Cardiac effects of 6 months' dietary nitrate and spironolactone in patients with hypertension and with/at risk of type 2 diabetes, in the factorial design, double-blind, randomized controlled VaSera trial

Luca Faconti, Charlotte Elizabeth Mills, Virginia Govoni, Haotian Gu, Steven Morant, Benju Jiang, J. Kennedy Cruickshank, Andrew James Webb (Lead / Corresponding author)

Research output: Contribution to journalArticle

3 Citations (Scopus)

Abstract

Aims: The aims of the present study were to explore whether a long-term intervention with dietary nitrate [(NO 3 ), a potential tolerance-free source of beneficial vasoactive nitric oxide] and spironolactone (to oppose aldosterone's potential deleterious cardiovascular effects) improve cardiac structure/function, independently of blood pressure (BP), in patients with/at risk of type 2 diabetes (a population at risk of heart failure). Methods: A subsample of participants in our double-blind, randomized, factorial-design intervention (VaSera) trial of active beetroot juice as a nitrate source (≤11.2 mmol) or placebo (nitrate depleted) beetroot juice, and either ≤50 mg spironolactone or ≤16 mg doxazosin (control), had transthoracic cardiac ultrasounds at baseline (n = 105), and at 3 months and 6 months (n = 87) after the start of the intervention. Analysis was by modified intent-to-treat. Results: Nitrate-containing juice (n = 40) decreased left ventricular (LV) end-diastolic volume {−6.3 [95% confidence interval (CI) –11.1, –1.6] ml} and end-systolic volume [−3.2 (95% CI −5.9, –0.5) ml], and increased end-diastolic mass/volume ratio [+0.04 (95% CI 0.00, 0.07)], relative to placebo juice (n = 47). Spironolactone (n = 44) reduced relative wall thickness compared with doxazosin (n = 43) [−0.01 (95% CI −0.02, –0.00)]. Although spironolactone reduced LV mass index relative to baseline [−1.48 (95% CI −2.08, –0.88) g m –2.7], there was no difference vs. doxazosin [−0.85 (95% CI −1.76, 0.05) g m –2.7]. Spironolactone also decreased the E/A ratio [−0.12 (95% CI −0.19, –0.04)] and increased S′ (a tissue-Doppler systolic function index) by 0.52 (95% CI 0.05, 1.0) cm s –1. BP did not differ between the juices, or between the drugs. Conclusions: Six months' dietary nitrate decreased LV volumes ~5%, representing new, sustained, BP-independent benefits on cardiac structure, extending mechanisms characterized in preclinical models of heart failure. Spironolactone's effects on cardiac remodelling and systolic–diastolic function, although confirmatory, were independent of BP.

Original languageEnglish
Pages (from-to)169-180
Number of pages12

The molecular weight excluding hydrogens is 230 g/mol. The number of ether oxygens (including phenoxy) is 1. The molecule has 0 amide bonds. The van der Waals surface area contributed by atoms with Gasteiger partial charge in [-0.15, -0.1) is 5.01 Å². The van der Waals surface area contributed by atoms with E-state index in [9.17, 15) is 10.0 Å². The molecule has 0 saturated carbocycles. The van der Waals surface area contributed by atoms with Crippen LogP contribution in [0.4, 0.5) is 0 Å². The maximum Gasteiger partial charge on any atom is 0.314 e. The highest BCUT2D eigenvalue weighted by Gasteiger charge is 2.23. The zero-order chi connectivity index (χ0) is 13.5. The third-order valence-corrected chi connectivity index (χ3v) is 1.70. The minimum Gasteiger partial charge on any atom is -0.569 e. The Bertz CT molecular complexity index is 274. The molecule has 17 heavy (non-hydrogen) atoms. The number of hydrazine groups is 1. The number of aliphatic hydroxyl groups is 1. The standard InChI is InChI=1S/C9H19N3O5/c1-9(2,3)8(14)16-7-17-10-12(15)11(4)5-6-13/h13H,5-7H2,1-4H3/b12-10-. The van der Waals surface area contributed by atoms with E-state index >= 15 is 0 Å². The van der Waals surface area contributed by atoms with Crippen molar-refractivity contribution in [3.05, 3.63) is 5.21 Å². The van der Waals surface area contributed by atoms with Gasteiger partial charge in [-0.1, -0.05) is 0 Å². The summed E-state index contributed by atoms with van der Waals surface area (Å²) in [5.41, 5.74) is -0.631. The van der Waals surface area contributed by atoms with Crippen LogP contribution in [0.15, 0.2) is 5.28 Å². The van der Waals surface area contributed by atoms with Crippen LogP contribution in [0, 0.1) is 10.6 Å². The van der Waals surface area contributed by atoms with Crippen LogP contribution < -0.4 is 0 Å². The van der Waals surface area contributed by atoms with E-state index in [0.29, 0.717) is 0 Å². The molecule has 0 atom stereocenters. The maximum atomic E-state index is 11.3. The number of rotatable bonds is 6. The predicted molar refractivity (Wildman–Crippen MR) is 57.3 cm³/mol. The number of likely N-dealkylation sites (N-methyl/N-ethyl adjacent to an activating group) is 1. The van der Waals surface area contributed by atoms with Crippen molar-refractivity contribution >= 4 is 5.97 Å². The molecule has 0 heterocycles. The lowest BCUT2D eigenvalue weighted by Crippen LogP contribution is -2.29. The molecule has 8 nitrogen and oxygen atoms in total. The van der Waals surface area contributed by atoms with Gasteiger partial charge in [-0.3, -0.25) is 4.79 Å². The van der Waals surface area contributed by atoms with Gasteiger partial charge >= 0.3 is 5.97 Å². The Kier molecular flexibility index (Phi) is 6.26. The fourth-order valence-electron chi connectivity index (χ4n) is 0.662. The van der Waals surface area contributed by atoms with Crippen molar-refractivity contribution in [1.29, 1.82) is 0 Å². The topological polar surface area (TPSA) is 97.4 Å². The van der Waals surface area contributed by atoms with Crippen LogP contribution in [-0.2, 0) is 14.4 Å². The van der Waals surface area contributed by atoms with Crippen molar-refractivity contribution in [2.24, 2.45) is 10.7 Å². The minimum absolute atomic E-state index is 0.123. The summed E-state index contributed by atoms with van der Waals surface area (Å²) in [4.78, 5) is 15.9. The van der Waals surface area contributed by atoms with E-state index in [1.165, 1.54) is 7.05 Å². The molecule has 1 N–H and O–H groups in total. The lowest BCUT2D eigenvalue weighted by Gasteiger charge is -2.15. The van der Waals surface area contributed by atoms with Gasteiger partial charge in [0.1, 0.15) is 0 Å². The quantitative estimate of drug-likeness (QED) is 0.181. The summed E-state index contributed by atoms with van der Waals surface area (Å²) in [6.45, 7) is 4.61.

JournalBritish Journal of Clinical Pharmacology
Volume85
Issue number1
Early online date7 Oct 2018
DOIs
Publication statusPublished - 1 Jan 2019

Fingerprint

Spironolactone
Nitrates
Type 2 Diabetes Mellitus
Randomized Controlled Trials
Confidence Intervals
Hypertension
Doxazosin
Blood Pressure
Heart Failure
Placebos
Aldosterone
Stroke Volume
Nitric Oxide

Keywords

  • beetroot juice
  • cardiac remodelling
  • dietary nitrate
  • echocardiography
  • nitrate–nitrite–NO pathway
  • type 2 diabetes

Cite this

Faconti, Luca ; Mills, Charlotte Elizabeth ; Govoni, Virginia ; Gu, Haotian ; Morant, Steven ; Jiang, Benju ; Cruickshank, J. Kennedy ; Webb, Andrew James. / Cardiac effects of 6 months' dietary nitrate and spironolactone in patients with hypertension and with/at risk of type 2 diabetes, in the factorial design, double-blind, randomized controlled VaSera trial. In: British Journal of Clinical Pharmacology. 2019 ; Vol. 85, No. 1. pp. 169-180.
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title = "Cardiac effects of 6 months' dietary nitrate and spironolactone in patients with hypertension and with/at risk of type 2 diabetes, in the factorial design, double-blind, randomized controlled VaSera trial",
abstract = "Aims: The aims of the present study were to explore whether a long-term intervention with dietary nitrate [(NO 3 −), a potential tolerance-free source of beneficial vasoactive nitric oxide] and spironolactone (to oppose aldosterone's potential deleterious cardiovascular effects) improve cardiac structure/function, independently of blood pressure (BP), in patients with/at risk of type 2 diabetes (a population at risk of heart failure). Methods: A subsample of participants in our double-blind, randomized, factorial-design intervention (VaSera) trial of active beetroot juice as a nitrate source (≤11.2 mmol) or placebo (nitrate depleted) beetroot juice, and either ≤50 mg spironolactone or ≤16 mg doxazosin (control), had transthoracic cardiac ultrasounds at baseline (n = 105), and at 3 months and 6 months (n = 87) after the start of the intervention. Analysis was by modified intent-to-treat. Results: Nitrate-containing juice (n = 40) decreased left ventricular (LV) end-diastolic volume {−6.3 [95{\%} confidence interval (CI) –11.1, –1.6] ml} and end-systolic volume [−3.2 (95{\%} CI −5.9, –0.5) ml], and increased end-diastolic mass/volume ratio [+0.04 (95{\%} CI 0.00, 0.07)], relative to placebo juice (n = 47). Spironolactone (n = 44) reduced relative wall thickness compared with doxazosin (n = 43) [−0.01 (95{\%} CI −0.02, –0.00)]. Although spironolactone reduced LV mass index relative to baseline [−1.48 (95{\%} CI −2.08, –0.88) g m –2.7], there was no difference vs. doxazosin [−0.85 (95{\%} CI −1.76, 0.05) g m –2.7]. Spironolactone also decreased the E/A ratio [−0.12 (95{\%} CI −0.19, –0.04)] and increased S′ (a tissue-Doppler systolic function index) by 0.52 (95{\%} CI 0.05, 1.0) cm s –1. BP did not differ between the juices, or between the drugs. Conclusions: Six months' dietary nitrate decreased LV volumes ~5{\%}, representing new, sustained, BP-independent benefits on cardiac structure, extending mechanisms characterized in preclinical models of heart failure. Spironolactone's effects on cardiac remodelling and systolic–diastolic function, although confirmatory, were independent of BP.",